Edward C. Eicher

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Edward C. Eicher
Chief Justice of the United States District Court for the District of Columbia
In office
January 23, 1942 – November 29, 1944
Preceded by Alfred Adams Wheat
Succeeded by Bolitha James Laws
Member of the U.S. House of Representatives
from Iowa's 1st district
In office
March 4, 1933 – December 2, 1938
Preceded by William F. Kopp
Succeeded by Thomas E. Martin
Personal details
Born Edward C. Eicher
(1878-12-16)December 16, 1878
Noble, Iowa
Died November 29, 1944(1944-11-29) (aged 65)
Alexandria, Virginia
Political party Democratic
Alma mater University of Chicago
Occupation Attorney

Edward C. Eicher (December 16, 1878 – November 29, 1944) was a three-term congressman, federal securities regulator, and U.S. District Court judge during the presidency of Franklin D. Roosevelt. He was considered a consummate New Deal liberal.

Personal background

Eicher was born near the unincorporated town of Noble in Washington County, Iowa. His father Benjamin Eicher was a Mennonite bishop.[1] His older brother, H.M. Eicher, was an assistant district attorney during the administration of President Grover Cleveland.[1]

Edward Eicher attended public schools, Washington Academy in Washington, Iowa, and Morgan Park Academy in Morgan Park, Chicago.[2] In 1904 he graduated from the University of Chicago.[2] He studied law was admitted to the bar in 1906 and briefly practiced in Washington, Iowa. He returned to the University of Chicago to serve as its assistant registrar. In 1909, he returned to Burlington, Iowa and served as an assistant attorney for the Chicago, Burlington and Quincy Railroad until 1918.[1] In 1918, he resumed private practice as a partner in Livingston and Eicher in Washington, Iowa.[2]


In 1932 Eicher was elected as a Democrat to the United States House of Representatives from Iowa's 1st congressional district. Twice re-elected, he served from March 4, 1933, until December 2, 1938.

He had withdrawn from the 1938 race for the Democratic nomination for his own seat.[3] When his congressional career ended, Time magazine described him as "a wheelhorse in a pasture of mavericks," explaining that "he worked on the Public Utility Holding Company Act of 1935, defended the Court Plan, was the most ardent New Dealer among the Monopoly Investigation Committee's Congressmen."[4]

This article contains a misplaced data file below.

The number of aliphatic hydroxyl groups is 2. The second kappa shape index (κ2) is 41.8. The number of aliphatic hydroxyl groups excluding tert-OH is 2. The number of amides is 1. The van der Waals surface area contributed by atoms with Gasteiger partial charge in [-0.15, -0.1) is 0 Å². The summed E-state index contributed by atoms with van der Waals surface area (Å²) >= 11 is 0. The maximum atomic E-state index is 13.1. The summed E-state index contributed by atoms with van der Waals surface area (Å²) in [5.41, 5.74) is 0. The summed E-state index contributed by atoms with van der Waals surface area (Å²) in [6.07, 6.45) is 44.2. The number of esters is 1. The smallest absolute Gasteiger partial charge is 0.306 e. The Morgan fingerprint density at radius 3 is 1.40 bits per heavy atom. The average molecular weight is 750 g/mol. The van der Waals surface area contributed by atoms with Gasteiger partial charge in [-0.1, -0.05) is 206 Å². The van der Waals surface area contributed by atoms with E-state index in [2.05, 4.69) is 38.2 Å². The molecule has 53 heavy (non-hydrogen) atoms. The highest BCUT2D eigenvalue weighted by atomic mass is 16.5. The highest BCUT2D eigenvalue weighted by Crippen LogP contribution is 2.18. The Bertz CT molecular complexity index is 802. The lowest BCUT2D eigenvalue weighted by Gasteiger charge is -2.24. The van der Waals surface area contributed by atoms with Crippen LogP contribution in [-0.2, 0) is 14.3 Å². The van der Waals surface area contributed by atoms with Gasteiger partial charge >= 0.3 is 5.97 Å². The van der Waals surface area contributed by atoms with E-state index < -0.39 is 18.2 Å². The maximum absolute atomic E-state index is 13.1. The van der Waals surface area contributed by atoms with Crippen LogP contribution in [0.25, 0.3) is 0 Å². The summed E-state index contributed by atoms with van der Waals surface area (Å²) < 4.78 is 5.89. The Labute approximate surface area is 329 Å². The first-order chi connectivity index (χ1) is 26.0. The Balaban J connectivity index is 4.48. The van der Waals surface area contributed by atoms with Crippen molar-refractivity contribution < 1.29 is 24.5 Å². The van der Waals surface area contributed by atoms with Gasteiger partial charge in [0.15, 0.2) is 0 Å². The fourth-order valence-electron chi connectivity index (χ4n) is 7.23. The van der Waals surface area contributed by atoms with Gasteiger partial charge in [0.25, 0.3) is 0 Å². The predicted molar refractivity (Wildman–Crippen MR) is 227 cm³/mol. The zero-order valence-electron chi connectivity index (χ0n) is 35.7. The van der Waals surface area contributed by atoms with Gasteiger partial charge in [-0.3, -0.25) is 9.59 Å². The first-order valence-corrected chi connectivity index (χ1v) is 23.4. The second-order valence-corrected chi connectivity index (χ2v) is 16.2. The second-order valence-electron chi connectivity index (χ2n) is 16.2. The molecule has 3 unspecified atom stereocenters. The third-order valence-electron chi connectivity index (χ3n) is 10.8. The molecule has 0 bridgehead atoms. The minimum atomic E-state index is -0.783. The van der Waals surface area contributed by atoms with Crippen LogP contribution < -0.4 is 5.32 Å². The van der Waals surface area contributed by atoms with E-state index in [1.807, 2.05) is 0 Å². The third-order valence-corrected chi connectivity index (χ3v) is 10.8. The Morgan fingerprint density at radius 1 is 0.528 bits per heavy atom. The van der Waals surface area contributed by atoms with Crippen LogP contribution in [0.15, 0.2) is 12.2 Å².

The Securities and Exchange Commission

As his final congressional term ended, President Franklin D. Roosevelt appointed him to the U.S. Securities and Exchange Commission. He was a member of the SEC from 1938 to 1942, serving as its chairman between 1941 and 1942.

The Federal bench

New Dealers inside the Roosevelt Administration supported Eicher's wish to be chosen to fill one of two new seats on the U.S. Court of Appeals for the Eighth Circuit, but Iowa Senator Guy M. Gillette, who resented Eicher and Roosevelt for their unsuccessful efforts to purge him from Congress in 1938,[5] stood in the way.[6] Instead, no Iowan received either judgeship.[7] Eicher was eventually nominated on December 30, 1941, to be Chief Justice of the District Court of the District of Columbia. He was confirmed on January 20, 1942.[8] Eicher filled a seat vacated by Alfred A. Wheat.[9]

He died of a heart attack in Alexandria, Virginia, at age 65.[10] At the time of his death, Eicher had presided for over seven months at the trial of 30 suspected Axis conspirators and sympathizers. Time magazine characterized the trial as "biggest and noisiest sedition trial in U.S. history," and reported that "no one in Washington doubted that a ludicrously undignified trial had hastened the death of a scrupulously dignified judge."[11] Eicher's death caused a mistrial.[11] After the war ended, the government chose not to prosecute again, and Judge Bolitha Laws dismissed the charges against the defendants.[12]


  1. 1.0 1.1 1.2 "H.M. Eicher, 61, dies suddenly," Waterloo Daily Courier, July 29, 1919, at 3.
  2. 2.0 2.1 2.2 Biographical Directory of the United States Congress: Edward C. Eicher, accessed June 6, 2008.
  3. "Gaffney Nominated to Run for Congress," Muscatine Journal, 1938-07-21, at 1.
  4. "Liberal Wheelhorse,' Time Magazine, December 12, 1938.
  5. "Eicher for Wearin," Waterloo Daily Courier, 1938-05-28, at 1.
  6. "SEC seat warming," Time Magazine, April 21, 1941.
  7. “History of the Eighth Circuit: a Bicentennial Project," 58-61 (Judicial Conference of the United States Bicentennial Committee 1976).
  8. Storm at SEC, Time Magazine, January 26, 1942.
  9. Federal Judicial History -Federal Courts of the District of Columbia.
  10. Barkley, Frederick R. (December 1, 1944). "Death of Justice Halts Mass Trial". New York Times. Retrieved April 27, 2015.<templatestyles src="Module:Citation/CS1/styles.css"></templatestyles>
  11. 11.0 11.1 "Trial's End," Time Magazine, December 11, 1944.
  12. Stone, Geoffrey R. (2004). Perilous Times: Free Speech in Wartime. W.W. Norton & Co. p. 274. ISBN 0-393-05880-8.<templatestyles src="Module:Citation/CS1/styles.css"></templatestyles>

External links

United States House of Representatives
Preceded by
William F. Kopp
Member of the U.S. House of Representatives
from Iowa's 1st congressional district

Succeeded by
Thomas E. Martin
Government offices
Preceded by
Jerome Frank
Securities and Exchange Commission Chair
Succeeded by
Ganson Purcell
Legal offices
Preceded by
Alfred Adams Wheat
Chief Justice of the United States District Court for the District of Columbia
Succeeded by
Bolitha James Laws